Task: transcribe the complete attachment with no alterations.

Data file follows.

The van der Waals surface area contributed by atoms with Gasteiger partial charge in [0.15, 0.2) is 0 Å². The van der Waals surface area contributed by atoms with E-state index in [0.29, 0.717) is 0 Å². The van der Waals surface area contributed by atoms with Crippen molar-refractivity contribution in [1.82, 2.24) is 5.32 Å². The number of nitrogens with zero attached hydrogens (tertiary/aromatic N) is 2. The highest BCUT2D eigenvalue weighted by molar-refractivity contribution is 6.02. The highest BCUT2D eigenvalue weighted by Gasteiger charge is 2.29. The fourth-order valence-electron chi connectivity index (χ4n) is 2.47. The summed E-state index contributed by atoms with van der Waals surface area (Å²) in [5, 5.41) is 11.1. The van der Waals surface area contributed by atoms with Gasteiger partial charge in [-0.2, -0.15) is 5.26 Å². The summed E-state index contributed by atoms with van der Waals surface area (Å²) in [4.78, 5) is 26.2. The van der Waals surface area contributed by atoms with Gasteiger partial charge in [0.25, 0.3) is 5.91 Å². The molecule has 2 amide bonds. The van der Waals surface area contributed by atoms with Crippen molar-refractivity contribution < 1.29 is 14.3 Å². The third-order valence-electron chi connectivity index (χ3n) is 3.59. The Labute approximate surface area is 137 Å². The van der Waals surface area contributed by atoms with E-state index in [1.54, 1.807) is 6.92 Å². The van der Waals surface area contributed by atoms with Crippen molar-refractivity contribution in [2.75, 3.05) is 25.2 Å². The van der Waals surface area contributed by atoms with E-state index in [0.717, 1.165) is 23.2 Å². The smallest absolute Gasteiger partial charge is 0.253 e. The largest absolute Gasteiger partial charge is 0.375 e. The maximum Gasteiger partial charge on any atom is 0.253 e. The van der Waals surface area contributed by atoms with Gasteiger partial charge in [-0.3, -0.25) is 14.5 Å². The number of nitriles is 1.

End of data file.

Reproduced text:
The van der Waals surface area contributed by atoms with Gasteiger partial charge in [0.15, 0.2) is 0 Å². The van der Waals surface area contributed by atoms with E-state index in [0.29, 0.717) is 0 Å². The van der Waals surface area contributed by atoms with Crippen molar-refractivity contribution in [1.82, 2.24) is 5.32 Å². The number of nitrogens with zero attached hydrogens (tertiary/aromatic N) is 2. The highest BCUT2D eigenvalue weighted by molar-refractivity contribution is 6.02. The highest BCUT2D eigenvalue weighted by Gasteiger charge is 2.29. The fourth-order valence-electron chi connectivity index (χ4n) is 2.47. The summed E-state index contributed by atoms with van der Waals surface area (Å²) in [5, 5.41) is 11.1. The van der Waals surface area contributed by atoms with Gasteiger partial charge in [-0.2, -0.15) is 5.26 Å². The summed E-state index contributed by atoms with van der Waals surface area (Å²) in [4.78, 5) is 26.2. The van der Waals surface area contributed by atoms with Gasteiger partial charge in [0.25, 0.3) is 5.91 Å². The molecule has 2 amide bonds. The van der Waals surface area contributed by atoms with Crippen molar-refractivity contribution < 1.29 is 14.3 Å². The third-order valence-electron chi connectivity index (χ3n) is 3.59. The Labute approximate surface area is 137 Å². The van der Waals surface area contributed by atoms with E-state index in [1.54, 1.807) is 6.92 Å². The van der Waals surface area contributed by atoms with Crippen molar-refractivity contribution in [2.75, 3.05) is 25.2 Å². The van der Waals surface area contributed by atoms with E-state index in [0.717, 1.165) is 23.2 Å². The smallest absolute Gasteiger partial charge is 0.253 e. The largest absolute Gasteiger partial charge is 0.375 e. The maximum Gasteiger partial charge on any atom is 0.253 e. The van der Waals surface area contributed by atoms with Gasteiger partial charge in [-0.3, -0.25) is 14.5 Å². The number of nitriles is 1.